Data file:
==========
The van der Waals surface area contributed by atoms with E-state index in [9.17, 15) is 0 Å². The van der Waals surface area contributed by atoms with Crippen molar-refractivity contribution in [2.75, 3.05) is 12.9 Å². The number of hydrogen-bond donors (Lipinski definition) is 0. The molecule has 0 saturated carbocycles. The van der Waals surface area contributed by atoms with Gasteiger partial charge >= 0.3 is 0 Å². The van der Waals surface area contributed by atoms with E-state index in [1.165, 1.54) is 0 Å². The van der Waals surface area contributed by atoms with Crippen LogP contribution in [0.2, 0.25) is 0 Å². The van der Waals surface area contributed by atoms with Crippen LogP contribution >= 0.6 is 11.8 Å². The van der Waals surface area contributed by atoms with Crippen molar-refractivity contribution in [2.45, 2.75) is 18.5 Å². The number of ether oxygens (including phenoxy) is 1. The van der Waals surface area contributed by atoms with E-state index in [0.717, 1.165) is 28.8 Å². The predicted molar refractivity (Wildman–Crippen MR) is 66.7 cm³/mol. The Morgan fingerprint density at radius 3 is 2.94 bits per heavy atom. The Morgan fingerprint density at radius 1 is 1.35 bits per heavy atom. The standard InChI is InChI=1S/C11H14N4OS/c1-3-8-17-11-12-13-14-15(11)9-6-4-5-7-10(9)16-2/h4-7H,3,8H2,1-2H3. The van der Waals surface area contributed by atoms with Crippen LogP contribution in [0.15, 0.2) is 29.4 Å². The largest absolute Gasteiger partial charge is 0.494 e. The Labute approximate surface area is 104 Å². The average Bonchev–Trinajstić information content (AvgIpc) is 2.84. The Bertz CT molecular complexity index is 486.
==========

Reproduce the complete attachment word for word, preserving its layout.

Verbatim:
The van der Waals surface area contributed by atoms with E-state index in [9.17, 15) is 0 Å². The van der Waals surface area contributed by atoms with Crippen molar-refractivity contribution in [2.75, 3.05) is 12.9 Å². The number of hydrogen-bond donors (Lipinski definition) is 0. The molecule has 0 saturated carbocycles. The van der Waals surface area contributed by atoms with Gasteiger partial charge >= 0.3 is 0 Å². The van der Waals surface area contributed by atoms with E-state index in [1.165, 1.54) is 0 Å². The van der Waals surface area contributed by atoms with Crippen LogP contribution in [0.2, 0.25) is 0 Å². The van der Waals surface area contributed by atoms with Crippen LogP contribution >= 0.6 is 11.8 Å². The van der Waals surface area contributed by atoms with Crippen molar-refractivity contribution in [2.45, 2.75) is 18.5 Å². The number of ether oxygens (including phenoxy) is 1. The van der Waals surface area contributed by atoms with E-state index in [0.717, 1.165) is 28.8 Å². The predicted molar refractivity (Wildman–Crippen MR) is 66.7 cm³/mol. The Morgan fingerprint density at radius 3 is 2.94 bits per heavy atom. The Morgan fingerprint density at radius 1 is 1.35 bits per heavy atom. The standard InChI is InChI=1S/C11H14N4OS/c1-3-8-17-11-12-13-14-15(11)9-6-4-5-7-10(9)16-2/h4-7H,3,8H2,1-2H3. The van der Waals surface area contributed by atoms with Crippen LogP contribution in [0.15, 0.2) is 29.4 Å². The largest absolute Gasteiger partial charge is 0.494 e. The Labute approximate surface area is 104 Å². The average Bonchev–Trinajstić information content (AvgIpc) is 2.84. The Bertz CT molecular complexity index is 486.